Iran & Turkey Bilateral Ties Zarif Visits Ankara

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Iranian Foreign Minister MOHAMMAD JAVAD ZARIF (left) and Turkish Prime Minister MEVLUT CAVUSOGLU met for talks in the Turkish capital Ankara

IRANIAN Foreign Minister Mohammad Javad Zarif has travelled to Ankara to hold talks with Turkish officials on bilateral ties, the restoration of peace in Syria, and the latest developments in North Africa.

That was announced by Zarif upon arrival in the Turkish capital, Ankara, which is his second visit to the country during the past few weeks.

Speaking to reporters, the top Iranian diplomat said during his one-day stay in Turkey, he will ‘discuss regional issues, in particular Syria and matters related to Northern Africa’, particularly the situation in Libya, where the self-styled commander Khalifa Haftar has attempted a ‘coup’ against the internationally-recognised government, according to the UN.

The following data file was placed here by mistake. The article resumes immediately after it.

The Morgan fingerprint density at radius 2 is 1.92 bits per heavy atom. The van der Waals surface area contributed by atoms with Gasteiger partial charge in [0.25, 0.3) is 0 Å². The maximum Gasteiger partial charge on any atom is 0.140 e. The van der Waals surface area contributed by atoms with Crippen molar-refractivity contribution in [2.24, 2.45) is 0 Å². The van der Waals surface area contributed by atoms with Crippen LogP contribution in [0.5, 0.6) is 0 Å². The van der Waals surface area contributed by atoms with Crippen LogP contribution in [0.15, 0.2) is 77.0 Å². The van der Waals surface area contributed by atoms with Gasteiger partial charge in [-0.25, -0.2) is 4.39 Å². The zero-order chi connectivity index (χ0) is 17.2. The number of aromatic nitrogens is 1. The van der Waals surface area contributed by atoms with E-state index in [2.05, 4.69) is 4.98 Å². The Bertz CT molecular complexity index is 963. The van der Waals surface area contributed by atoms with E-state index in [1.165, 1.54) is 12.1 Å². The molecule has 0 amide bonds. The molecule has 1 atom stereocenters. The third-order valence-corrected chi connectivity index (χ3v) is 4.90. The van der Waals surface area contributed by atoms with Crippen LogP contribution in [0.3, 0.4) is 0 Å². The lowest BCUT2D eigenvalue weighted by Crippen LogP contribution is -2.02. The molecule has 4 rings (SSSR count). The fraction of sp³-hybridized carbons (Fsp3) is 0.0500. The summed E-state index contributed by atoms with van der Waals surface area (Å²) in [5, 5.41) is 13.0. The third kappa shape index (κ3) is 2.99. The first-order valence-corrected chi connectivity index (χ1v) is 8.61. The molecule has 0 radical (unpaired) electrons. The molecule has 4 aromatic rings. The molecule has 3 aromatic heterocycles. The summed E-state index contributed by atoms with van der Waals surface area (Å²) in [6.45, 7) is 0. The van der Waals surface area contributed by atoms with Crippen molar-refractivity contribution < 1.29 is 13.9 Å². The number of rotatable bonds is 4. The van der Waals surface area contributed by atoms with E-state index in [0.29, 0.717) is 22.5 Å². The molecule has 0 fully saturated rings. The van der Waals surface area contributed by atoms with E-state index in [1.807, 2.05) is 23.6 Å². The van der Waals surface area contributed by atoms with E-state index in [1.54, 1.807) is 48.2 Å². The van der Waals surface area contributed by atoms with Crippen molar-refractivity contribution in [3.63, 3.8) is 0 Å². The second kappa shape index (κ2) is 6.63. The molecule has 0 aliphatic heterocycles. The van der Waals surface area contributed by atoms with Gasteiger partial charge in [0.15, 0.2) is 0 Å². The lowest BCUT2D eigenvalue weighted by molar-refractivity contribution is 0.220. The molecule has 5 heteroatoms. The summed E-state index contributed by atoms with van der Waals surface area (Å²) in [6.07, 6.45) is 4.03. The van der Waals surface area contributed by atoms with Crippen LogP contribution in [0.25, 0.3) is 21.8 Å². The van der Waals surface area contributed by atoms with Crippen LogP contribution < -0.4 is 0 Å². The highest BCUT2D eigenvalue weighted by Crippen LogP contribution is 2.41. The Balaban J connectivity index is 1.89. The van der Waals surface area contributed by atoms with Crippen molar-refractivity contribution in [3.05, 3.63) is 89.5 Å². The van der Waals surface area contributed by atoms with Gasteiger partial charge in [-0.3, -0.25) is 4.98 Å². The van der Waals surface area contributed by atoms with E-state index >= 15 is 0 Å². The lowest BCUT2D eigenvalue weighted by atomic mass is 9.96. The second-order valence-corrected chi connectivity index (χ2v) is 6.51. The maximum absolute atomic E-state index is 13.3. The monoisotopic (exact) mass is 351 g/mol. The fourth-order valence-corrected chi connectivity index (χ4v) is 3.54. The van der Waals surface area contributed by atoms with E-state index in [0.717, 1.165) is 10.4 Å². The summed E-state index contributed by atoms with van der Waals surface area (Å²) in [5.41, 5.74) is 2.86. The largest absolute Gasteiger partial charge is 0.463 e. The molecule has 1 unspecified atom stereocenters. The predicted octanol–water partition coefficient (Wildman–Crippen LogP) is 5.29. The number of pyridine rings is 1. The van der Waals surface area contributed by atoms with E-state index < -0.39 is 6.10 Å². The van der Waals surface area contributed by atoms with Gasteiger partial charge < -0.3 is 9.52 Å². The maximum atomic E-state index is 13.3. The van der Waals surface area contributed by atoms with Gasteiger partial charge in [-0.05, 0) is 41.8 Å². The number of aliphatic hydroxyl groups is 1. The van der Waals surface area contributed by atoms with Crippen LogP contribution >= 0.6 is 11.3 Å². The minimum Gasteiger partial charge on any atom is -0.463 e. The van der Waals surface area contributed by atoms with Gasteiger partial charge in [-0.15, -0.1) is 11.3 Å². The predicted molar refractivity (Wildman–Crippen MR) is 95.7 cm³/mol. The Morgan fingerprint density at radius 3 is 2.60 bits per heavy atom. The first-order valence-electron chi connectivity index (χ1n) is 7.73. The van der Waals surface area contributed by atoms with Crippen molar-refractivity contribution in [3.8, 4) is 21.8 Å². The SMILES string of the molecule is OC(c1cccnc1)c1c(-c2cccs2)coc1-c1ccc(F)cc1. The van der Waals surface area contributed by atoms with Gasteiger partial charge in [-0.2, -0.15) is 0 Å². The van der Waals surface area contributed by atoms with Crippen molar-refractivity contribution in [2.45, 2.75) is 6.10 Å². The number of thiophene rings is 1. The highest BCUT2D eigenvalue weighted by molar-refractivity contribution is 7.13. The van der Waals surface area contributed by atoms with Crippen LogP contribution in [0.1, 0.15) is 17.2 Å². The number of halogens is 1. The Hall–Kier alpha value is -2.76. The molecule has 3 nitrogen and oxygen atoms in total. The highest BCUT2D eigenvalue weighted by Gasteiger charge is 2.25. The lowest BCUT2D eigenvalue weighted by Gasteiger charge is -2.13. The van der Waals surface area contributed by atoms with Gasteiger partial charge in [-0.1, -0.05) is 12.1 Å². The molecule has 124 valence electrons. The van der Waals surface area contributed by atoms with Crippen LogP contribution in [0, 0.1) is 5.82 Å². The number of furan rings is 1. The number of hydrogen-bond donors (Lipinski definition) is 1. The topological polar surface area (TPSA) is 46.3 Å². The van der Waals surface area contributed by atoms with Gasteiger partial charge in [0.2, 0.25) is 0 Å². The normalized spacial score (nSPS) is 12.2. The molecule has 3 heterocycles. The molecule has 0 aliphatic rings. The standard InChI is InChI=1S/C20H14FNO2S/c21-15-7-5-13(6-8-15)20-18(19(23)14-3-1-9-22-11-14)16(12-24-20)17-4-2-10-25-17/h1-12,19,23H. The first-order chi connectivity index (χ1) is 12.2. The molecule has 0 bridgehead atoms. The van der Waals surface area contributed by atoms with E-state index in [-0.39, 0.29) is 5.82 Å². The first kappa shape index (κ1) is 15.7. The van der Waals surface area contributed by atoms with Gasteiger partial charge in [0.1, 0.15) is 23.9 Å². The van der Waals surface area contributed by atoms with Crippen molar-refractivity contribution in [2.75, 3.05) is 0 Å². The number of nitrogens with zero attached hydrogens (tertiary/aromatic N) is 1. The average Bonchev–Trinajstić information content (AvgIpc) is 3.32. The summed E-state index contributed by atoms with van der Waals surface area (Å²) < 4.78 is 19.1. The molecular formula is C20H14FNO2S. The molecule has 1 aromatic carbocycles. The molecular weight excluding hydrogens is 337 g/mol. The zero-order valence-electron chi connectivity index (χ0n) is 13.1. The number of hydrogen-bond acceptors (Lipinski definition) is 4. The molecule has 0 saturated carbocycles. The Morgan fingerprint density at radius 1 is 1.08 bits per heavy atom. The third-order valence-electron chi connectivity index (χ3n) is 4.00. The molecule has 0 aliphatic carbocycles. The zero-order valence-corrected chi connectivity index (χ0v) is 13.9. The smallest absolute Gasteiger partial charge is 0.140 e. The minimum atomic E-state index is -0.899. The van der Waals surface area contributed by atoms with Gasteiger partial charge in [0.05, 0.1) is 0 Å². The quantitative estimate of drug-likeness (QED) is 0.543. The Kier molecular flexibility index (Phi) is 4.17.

‘We will also discuss bilateral ties, on which we have already had good talks with Turkey,’ he added.

He said economic cooperation between Iran and Turkey, and following up on the implementation of agreements earlier reached between the two sides will also be on the agenda of his talks with top Turkish officials.

Zarif’s trip to Turkey comes after he visited the Syrian capital, Damascus, on Tuesday. During his stay in the Arab country, the Iranian top diplomat discussed Tehran-Damascus cooperation, and the process of restoring peace to the war-torn state.

President Assad of Syria said the blacklisting of Iran’s elite IRGC force was yet another ‘wrong’ US move, which would further destabilise the region.